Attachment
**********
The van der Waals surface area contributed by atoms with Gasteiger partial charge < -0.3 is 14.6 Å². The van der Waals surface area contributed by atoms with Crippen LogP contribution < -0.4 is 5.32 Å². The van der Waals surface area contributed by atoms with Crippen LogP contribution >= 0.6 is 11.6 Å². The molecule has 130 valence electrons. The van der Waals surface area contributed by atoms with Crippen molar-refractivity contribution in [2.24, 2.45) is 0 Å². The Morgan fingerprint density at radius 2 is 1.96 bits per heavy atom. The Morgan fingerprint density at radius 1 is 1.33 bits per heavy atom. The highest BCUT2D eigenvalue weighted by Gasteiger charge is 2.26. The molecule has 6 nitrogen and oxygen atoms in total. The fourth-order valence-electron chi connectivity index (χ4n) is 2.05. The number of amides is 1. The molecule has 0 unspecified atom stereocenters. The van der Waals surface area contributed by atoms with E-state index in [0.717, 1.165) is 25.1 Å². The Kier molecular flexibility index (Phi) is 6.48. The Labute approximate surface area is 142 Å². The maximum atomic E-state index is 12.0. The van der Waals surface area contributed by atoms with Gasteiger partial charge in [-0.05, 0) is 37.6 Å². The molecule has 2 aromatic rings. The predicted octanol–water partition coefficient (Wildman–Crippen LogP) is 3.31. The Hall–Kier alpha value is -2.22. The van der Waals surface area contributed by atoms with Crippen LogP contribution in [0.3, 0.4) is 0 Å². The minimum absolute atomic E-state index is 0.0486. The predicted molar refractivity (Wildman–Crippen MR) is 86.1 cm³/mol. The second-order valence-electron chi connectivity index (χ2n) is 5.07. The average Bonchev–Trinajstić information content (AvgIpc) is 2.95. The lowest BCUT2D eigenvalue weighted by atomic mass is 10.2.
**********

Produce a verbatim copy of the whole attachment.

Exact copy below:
The van der Waals surface area contributed by atoms with Gasteiger partial charge < -0.3 is 14.6 Å². The van der Waals surface area contributed by atoms with Crippen LogP contribution < -0.4 is 5.32 Å². The van der Waals surface area contributed by atoms with Crippen LogP contribution >= 0.6 is 11.6 Å². The molecule has 130 valence electrons. The van der Waals surface area contributed by atoms with Crippen molar-refractivity contribution in [2.24, 2.45) is 0 Å². The Morgan fingerprint density at radius 2 is 1.96 bits per heavy atom. The Morgan fingerprint density at radius 1 is 1.33 bits per heavy atom. The highest BCUT2D eigenvalue weighted by Gasteiger charge is 2.26. The molecule has 6 nitrogen and oxygen atoms in total. The fourth-order valence-electron chi connectivity index (χ4n) is 2.05. The number of amides is 1. The molecule has 0 unspecified atom stereocenters. The van der Waals surface area contributed by atoms with E-state index in [0.717, 1.165) is 25.1 Å². The Kier molecular flexibility index (Phi) is 6.48. The Labute approximate surface area is 142 Å². The maximum atomic E-state index is 12.0. The van der Waals surface area contributed by atoms with Gasteiger partial charge in [-0.05, 0) is 37.6 Å². The molecule has 2 aromatic rings. The predicted octanol–water partition coefficient (Wildman–Crippen LogP) is 3.31. The Hall–Kier alpha value is -2.22. The van der Waals surface area contributed by atoms with Crippen LogP contribution in [0.3, 0.4) is 0 Å². The minimum absolute atomic E-state index is 0.0486. The predicted molar refractivity (Wildman–Crippen MR) is 86.1 cm³/mol. The second-order valence-electron chi connectivity index (χ2n) is 5.07. The average Bonchev–Trinajstić information content (AvgIpc) is 2.95. The lowest BCUT2D eigenvalue weighted by atomic mass is 10.2.